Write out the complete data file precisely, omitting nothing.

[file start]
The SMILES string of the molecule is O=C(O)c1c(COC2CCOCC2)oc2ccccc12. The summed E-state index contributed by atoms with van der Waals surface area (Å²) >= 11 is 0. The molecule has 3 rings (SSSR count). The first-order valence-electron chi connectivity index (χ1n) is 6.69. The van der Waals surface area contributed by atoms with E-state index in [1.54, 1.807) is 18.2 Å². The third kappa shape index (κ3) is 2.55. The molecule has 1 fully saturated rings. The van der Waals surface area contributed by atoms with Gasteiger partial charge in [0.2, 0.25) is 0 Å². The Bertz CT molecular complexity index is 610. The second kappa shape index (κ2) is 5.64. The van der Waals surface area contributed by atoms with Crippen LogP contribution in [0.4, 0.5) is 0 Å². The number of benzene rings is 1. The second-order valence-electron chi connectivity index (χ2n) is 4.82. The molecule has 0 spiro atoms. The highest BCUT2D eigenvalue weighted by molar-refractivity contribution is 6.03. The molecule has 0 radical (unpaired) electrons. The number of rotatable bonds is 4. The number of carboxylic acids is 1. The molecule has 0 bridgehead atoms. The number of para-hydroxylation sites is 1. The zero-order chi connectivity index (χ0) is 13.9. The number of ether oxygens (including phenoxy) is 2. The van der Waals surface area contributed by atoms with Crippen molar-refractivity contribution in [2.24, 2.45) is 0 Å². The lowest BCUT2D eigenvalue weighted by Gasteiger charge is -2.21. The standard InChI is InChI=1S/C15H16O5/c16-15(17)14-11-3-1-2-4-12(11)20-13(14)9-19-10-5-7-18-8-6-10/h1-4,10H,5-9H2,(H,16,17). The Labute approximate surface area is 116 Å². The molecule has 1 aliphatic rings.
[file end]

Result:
The SMILES string of the molecule is O=C(O)c1c(COC2CCOCC2)oc2ccccc12. The summed E-state index contributed by atoms with van der Waals surface area (Å²) >= 11 is 0. The molecule has 3 rings (SSSR count). The first-order valence-electron chi connectivity index (χ1n) is 6.69. The van der Waals surface area contributed by atoms with E-state index in [1.54, 1.807) is 18.2 Å². The third kappa shape index (κ3) is 2.55. The molecule has 1 fully saturated rings. The van der Waals surface area contributed by atoms with Gasteiger partial charge in [0.2, 0.25) is 0 Å². The Bertz CT molecular complexity index is 610. The second kappa shape index (κ2) is 5.64. The van der Waals surface area contributed by atoms with Crippen LogP contribution in [0.4, 0.5) is 0 Å². The number of benzene rings is 1. The second-order valence-electron chi connectivity index (χ2n) is 4.82. The molecule has 0 spiro atoms. The highest BCUT2D eigenvalue weighted by molar-refractivity contribution is 6.03. The molecule has 0 radical (unpaired) electrons. The number of rotatable bonds is 4. The number of carboxylic acids is 1. The molecule has 0 bridgehead atoms. The number of para-hydroxylation sites is 1. The zero-order chi connectivity index (χ0) is 13.9. The number of ether oxygens (including phenoxy) is 2. The van der Waals surface area contributed by atoms with Crippen molar-refractivity contribution in [2.24, 2.45) is 0 Å². The lowest BCUT2D eigenvalue weighted by Gasteiger charge is -2.21. The standard InChI is InChI=1S/C15H16O5/c16-15(17)14-11-3-1-2-4-12(11)20-13(14)9-19-10-5-7-18-8-6-10/h1-4,10H,5-9H2,(H,16,17). The Labute approximate surface area is 116 Å². The molecule has 1 aliphatic rings.